The ability of the virus to persist in the environment enhances the threat of infection among all societies. In the United States, the disease is usually seen in the winter with annual epidemics most often occurring between the months of November and April. In developing nations, the virus circulates all year as a result of poorer access to clean water and health care. Outbreaks are common due to the way in which the virus is transmitted and to the fact that contamination of a major water source often results in infection for everyone using that supply.
The highest rates of infection occur among infants and children. In developed nations, rotavirus is most likely to occur before a child's second birthday. Children between the ages of 6 and 24 months who attend day care are at higher risk for rotavirus infection. This is due to the fact that these locations commonly harbor diseases transmitted by the fecal-oral route, and the fact that it is difficult to ensure the maintenance of good hygiene practices, such as handwashing, at this young age.
Adults tend not to develop the disease and adults in contact with the virus typically only develop a mild infection. Most instances of adult infection occur in elderly people and those with compromised immunity, such as transplant patients, chemotherapy patients, and people with human immunodeficiency virus (HIV).
In persons with intact immunity, the infection is selflimiting and symptoms will resolve within a few days of onset. While there is no specific treatment for the infection itself, oral rehydration therapy is essential and acts to restore the fluid lost as a result of severe dehydration. In developed countries, electrolyte and fluid replacement solutions are readily available over-the-counter, although serious cases of dehydration may require hospitalization for intravenous treatment. Substantial rehydration options are much more limited in developing nations and, in cases of contaminated water supply, drinking the contaminated water further contributes to the infection rather than helping to treat the symptoms of the infection.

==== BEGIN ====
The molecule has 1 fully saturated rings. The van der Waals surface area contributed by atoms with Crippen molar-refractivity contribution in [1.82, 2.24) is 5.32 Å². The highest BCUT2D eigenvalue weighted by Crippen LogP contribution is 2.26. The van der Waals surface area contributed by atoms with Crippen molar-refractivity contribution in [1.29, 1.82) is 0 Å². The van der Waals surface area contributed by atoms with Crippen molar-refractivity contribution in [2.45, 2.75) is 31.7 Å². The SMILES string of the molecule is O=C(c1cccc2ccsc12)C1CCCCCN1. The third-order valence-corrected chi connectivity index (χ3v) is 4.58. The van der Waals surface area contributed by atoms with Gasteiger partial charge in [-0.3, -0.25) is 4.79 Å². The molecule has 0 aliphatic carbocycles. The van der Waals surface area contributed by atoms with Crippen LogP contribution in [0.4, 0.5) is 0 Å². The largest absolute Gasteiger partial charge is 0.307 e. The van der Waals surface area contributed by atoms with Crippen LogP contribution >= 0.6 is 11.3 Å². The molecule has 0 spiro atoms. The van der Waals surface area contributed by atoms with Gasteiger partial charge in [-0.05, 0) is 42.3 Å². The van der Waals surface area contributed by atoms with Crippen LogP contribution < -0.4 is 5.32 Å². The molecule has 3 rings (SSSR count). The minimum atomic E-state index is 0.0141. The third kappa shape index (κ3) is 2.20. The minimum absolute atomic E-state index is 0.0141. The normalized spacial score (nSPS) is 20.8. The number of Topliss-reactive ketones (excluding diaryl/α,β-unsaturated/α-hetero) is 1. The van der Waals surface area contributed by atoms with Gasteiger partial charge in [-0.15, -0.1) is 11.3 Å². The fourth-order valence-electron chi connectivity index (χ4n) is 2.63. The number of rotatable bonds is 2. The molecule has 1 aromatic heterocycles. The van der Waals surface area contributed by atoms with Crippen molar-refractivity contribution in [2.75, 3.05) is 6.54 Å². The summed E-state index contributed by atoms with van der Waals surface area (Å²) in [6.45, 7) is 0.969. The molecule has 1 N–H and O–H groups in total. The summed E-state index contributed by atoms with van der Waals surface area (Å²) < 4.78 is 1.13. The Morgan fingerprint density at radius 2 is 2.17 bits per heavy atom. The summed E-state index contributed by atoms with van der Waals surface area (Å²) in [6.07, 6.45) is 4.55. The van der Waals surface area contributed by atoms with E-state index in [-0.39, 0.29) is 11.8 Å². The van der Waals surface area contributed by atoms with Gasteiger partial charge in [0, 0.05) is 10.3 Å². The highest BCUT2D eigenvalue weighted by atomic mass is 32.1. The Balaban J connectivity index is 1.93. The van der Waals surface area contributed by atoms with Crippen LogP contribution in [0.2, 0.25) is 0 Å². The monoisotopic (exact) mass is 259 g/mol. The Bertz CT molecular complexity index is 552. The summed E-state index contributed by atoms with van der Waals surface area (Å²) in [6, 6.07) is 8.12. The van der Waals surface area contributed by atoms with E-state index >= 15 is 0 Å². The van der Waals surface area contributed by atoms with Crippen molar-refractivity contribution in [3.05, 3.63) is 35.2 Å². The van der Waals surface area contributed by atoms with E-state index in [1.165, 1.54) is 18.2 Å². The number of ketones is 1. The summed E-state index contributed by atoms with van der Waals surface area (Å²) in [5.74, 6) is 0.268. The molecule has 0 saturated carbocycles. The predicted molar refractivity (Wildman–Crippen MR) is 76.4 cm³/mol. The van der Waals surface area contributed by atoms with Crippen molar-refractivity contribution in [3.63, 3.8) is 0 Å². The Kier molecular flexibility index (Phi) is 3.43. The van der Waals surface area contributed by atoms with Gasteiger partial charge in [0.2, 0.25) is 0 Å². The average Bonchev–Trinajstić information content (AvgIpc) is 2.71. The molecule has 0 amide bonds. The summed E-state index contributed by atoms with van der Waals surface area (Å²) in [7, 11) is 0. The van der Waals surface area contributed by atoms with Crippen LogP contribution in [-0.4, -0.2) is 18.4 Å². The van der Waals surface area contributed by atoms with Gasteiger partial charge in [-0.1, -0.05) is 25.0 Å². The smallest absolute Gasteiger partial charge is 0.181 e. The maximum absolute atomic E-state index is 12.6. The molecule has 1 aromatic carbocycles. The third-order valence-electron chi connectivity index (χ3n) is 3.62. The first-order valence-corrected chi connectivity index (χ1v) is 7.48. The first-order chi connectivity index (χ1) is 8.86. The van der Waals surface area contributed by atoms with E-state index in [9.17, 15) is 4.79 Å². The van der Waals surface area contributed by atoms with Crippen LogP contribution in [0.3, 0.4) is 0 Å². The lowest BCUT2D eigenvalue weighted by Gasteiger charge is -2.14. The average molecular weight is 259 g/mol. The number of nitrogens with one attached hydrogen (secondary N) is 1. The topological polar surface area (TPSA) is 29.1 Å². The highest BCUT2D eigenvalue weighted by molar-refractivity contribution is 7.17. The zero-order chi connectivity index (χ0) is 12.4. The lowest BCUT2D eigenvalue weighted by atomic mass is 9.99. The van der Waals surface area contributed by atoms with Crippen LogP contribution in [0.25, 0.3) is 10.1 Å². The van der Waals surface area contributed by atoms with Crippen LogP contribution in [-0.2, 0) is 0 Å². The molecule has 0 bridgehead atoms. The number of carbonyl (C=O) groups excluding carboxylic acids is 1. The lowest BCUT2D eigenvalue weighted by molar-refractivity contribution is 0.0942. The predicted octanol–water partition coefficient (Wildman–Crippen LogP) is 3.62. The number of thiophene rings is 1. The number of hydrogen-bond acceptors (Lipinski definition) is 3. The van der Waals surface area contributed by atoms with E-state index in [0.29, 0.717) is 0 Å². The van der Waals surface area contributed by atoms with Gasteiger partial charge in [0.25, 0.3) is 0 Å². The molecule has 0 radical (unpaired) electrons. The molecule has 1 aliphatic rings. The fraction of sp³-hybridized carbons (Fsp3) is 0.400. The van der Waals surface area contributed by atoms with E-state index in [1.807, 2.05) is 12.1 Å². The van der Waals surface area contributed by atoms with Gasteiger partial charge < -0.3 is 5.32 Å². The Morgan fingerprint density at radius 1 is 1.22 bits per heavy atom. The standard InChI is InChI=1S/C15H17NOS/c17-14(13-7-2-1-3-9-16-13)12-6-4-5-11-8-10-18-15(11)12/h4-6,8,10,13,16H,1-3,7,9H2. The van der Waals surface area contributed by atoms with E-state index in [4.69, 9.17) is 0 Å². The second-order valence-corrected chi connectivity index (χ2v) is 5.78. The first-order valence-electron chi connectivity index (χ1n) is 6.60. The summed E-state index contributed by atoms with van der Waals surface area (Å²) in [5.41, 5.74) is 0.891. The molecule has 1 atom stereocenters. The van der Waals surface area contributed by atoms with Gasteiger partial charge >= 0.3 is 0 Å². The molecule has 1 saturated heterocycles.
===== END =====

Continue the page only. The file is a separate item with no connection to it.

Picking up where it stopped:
The environmental stability of rotavirus means that basic hygiene is often not enough to prevent infection. Improvements in food, water, and sanitation do not often reduce disease incidence, although they may be employed to limit the spread of the infection. In day care settings, monitoring children to ensure that they are correctly washing hands after toilet use and during food preparation can reduce the spread of the disease.
A combined vaccine of all four strains of rotavirus known to cause severe gastroenteritis was approved for use in 1998. However, the vaccine was later withdrawn due to potentially fatal side effects involving blocking or twisting of the intestine. In 2006, the U.S. Food and Drug Administration approved a vaccine for use in the United States. A second vaccine was approved for use in Europe in 2006. The Rotavirus Vaccine Program (RVP) was established in 2003 by PATH with the support of the World Health Organization and the Centers for Disease Control and Prevention. The goal of RVP is to make the vaccines available in developing countries.